Lifesaving breakthroughs happen step by step, inch by inch and patient by patient. Not every patient who risks an experimental procedure is cured. But all give of themselves to help those who follow behind.
Sometimes, one person’s experience echoes outward, like ripples from a pebble dropped in a pond, and buoys the next generation.
In the California home of Linda Greenwood rests a brick with an inscription written in black Sharpie:
Deane Wakefield James
His courage and sacrifice saved lives
It's a stand in for a brick bearing the same words and memorializing Greenwood’s father which will be unveiled Tuesday evening during a ceremony in the Mundie Courtyard of Fred Hutchinson Cancer Research Center.
At the annual event, other bricks and slates — similarly honoring loved ones — will be introduced in the light-filled space outside the Weintraub Building. Prices start at $250 per brick and proceeds benefit Fred Hutch. Each brick has its own story.
James, a leukemia patient, participated in early clinical tests of bone marrow transplantation to cure blood cancers. Dr. E. Donnall Thomas, who would later share the Nobel Prize for his pioneering work in the field, spearheaded testing and refining the procedure in trials conducted at the Seattle Public Health Hospital before moving to Fred Hutch when the first building opened in 1975.
When James received his bone marrow transplant 45 years ago, he was undergoing a very experimental procedure. Though James died from his leukemia, his family — even members of the generation who never met their grandfather — remain proud of his role in making bone marrow transplantation the success story we know today.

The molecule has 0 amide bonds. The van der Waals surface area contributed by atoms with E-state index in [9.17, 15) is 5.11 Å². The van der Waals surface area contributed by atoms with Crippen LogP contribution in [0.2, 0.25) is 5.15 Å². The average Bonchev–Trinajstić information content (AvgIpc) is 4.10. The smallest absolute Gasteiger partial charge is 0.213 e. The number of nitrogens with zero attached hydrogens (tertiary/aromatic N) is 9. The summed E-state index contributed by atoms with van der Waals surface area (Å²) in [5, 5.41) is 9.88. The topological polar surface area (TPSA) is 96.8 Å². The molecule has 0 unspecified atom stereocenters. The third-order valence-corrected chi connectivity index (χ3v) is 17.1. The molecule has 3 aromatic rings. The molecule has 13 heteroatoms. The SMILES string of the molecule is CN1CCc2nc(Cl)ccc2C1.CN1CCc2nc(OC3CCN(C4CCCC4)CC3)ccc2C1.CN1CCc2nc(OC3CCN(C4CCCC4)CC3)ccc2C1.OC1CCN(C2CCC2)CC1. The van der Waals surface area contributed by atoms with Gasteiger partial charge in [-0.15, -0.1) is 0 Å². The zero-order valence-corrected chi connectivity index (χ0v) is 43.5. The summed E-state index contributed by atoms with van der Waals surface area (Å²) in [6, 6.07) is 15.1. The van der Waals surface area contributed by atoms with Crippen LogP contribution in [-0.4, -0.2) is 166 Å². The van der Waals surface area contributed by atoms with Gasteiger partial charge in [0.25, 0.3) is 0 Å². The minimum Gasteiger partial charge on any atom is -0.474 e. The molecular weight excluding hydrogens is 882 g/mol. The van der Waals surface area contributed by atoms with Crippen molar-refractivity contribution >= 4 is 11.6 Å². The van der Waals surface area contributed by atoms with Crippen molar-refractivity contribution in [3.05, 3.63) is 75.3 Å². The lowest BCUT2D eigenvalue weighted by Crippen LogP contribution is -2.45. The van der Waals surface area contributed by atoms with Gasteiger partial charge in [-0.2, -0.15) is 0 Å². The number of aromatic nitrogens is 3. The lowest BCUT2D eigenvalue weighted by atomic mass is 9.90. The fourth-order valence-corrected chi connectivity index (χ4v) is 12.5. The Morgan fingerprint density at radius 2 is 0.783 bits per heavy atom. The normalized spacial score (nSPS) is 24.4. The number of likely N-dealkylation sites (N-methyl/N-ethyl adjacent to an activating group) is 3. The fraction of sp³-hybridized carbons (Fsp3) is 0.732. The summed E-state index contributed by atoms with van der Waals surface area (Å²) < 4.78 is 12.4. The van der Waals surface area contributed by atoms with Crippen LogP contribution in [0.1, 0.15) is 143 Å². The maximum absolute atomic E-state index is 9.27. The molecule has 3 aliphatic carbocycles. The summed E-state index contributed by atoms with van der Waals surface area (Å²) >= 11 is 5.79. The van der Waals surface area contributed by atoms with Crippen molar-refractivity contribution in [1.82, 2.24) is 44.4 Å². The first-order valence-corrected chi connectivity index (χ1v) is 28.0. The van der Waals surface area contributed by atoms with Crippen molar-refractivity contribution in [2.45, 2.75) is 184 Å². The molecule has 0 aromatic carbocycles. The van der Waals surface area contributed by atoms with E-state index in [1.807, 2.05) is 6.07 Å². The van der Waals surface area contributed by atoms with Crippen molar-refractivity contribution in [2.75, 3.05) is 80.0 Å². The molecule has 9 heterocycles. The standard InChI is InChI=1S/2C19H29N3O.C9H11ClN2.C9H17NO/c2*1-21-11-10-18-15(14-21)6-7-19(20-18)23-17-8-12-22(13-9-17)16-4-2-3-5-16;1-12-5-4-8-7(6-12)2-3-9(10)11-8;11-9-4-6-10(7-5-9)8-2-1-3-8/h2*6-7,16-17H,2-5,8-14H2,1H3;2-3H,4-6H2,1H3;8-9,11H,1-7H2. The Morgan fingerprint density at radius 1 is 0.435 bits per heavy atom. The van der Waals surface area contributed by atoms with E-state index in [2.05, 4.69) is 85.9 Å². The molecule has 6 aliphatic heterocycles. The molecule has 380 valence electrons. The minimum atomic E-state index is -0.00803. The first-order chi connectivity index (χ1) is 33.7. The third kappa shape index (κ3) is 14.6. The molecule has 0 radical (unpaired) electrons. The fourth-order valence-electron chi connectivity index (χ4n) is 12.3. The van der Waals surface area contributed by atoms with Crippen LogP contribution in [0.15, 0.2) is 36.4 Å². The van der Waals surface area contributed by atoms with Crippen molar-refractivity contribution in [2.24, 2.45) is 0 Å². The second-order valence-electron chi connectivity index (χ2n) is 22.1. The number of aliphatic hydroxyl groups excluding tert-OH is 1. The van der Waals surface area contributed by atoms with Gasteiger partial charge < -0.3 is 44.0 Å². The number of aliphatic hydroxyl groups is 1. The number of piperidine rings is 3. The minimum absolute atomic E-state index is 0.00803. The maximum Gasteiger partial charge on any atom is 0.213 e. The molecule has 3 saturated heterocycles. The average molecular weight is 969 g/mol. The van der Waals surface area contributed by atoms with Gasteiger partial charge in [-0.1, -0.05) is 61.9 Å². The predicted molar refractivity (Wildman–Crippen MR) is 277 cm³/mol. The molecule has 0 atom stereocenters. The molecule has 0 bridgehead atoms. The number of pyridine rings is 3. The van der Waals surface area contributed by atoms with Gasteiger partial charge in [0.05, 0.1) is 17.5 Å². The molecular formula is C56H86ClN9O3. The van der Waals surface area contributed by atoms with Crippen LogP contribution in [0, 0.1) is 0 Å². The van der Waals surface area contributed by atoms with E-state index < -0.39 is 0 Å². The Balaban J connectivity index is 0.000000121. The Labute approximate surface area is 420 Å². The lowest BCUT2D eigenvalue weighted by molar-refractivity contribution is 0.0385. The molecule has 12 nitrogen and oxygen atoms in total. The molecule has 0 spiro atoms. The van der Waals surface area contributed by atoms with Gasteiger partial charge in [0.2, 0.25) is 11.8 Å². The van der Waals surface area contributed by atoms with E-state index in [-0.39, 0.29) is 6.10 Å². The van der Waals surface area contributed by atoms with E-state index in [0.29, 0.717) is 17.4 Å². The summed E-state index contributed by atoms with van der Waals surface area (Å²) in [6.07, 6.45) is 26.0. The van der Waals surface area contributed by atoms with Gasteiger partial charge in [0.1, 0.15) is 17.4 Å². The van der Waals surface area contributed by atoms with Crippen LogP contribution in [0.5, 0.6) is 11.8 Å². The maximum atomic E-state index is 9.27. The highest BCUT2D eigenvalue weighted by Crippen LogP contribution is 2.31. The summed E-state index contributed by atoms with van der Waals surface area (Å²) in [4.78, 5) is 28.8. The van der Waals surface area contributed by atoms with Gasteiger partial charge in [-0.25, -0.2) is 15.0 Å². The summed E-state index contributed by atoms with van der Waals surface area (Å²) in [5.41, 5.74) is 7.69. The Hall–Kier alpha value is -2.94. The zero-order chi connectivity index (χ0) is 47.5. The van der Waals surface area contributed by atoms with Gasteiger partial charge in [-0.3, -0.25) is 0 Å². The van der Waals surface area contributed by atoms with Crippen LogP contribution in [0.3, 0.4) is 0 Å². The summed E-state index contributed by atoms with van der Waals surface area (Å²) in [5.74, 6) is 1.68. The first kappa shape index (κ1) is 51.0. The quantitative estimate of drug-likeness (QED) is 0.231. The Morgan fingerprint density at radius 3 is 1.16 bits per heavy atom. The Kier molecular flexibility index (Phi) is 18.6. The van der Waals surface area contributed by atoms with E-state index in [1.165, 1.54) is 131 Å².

James was one of 12 children growing up in Spokane, Washington. “He was self-sufficient. All the kids were. The older kids kind of raised the younger ones, and he kept on that role, even though he wasn’t the oldest,” said Greenwood. Though James moved from Spokane to Seattle to be a mechanic at Boeing, he continued offering support to the 11 siblings who remained in his hometown, she said. Greenwood remembers his red hair, thinning on top, and his quiet generosity.
James was fast friends with Boeing colleague Harold Greenwood, whose son John would later wed Linda. The two families, including James’ wife, Glenna, spent plenty of time together during John and Linda’s childhood in the mid-1950s. John Greenwood recalls his father-in-law’s love of the outdoors, often seeking unpopulated tracts of Weyerhaeuser timberland: “He liked to camp … just follow a road until he hit a river. Lots of camping, lots of fishing.”
In 1963, when James was diagnosed with leukemia at age 40, his cancer barely slowed him down at first. For seven years, a new drug helped keep his white blood cell counts from climbing — the telltale sign that cancer is revving its engines.
But eventually, James’ tumor cells outgunned the available drugs and he was hospitalized. He had one more chance, and it lay in barely charted territory. When James’ doctors told him of the experimental procedure testing bone marrow transplantation against leukemia, it was no surprise that he took the risk — not only for himself. “I remember him saying he didn’t mind being a guinea pig if it helped others,” said John Greenwood.
As it turns out, having 11 siblings made James a great candidate for bone marrow transplant, upping the odds that he’d have a family member whose tissue type matched his. Everyone was tested, and his sister Joan donated bone marrow to her brother. He underwent chemotherapy and radiation to try to kill off as many cancer cells as possible before receiving his sister’s healthy, cancer-free marrow. The family, who had gathered in Seattle in support of James, hoped and waited.
The pre-transplant treatments obliterated James’ immune system, and he was placed in a special, positive-pressure room to minimize the risk of infection. Linda remembers the long rubber gloves family members and nurses wore to touch James. At that point, “I don’t think they’d had much experience isolating people,” John said.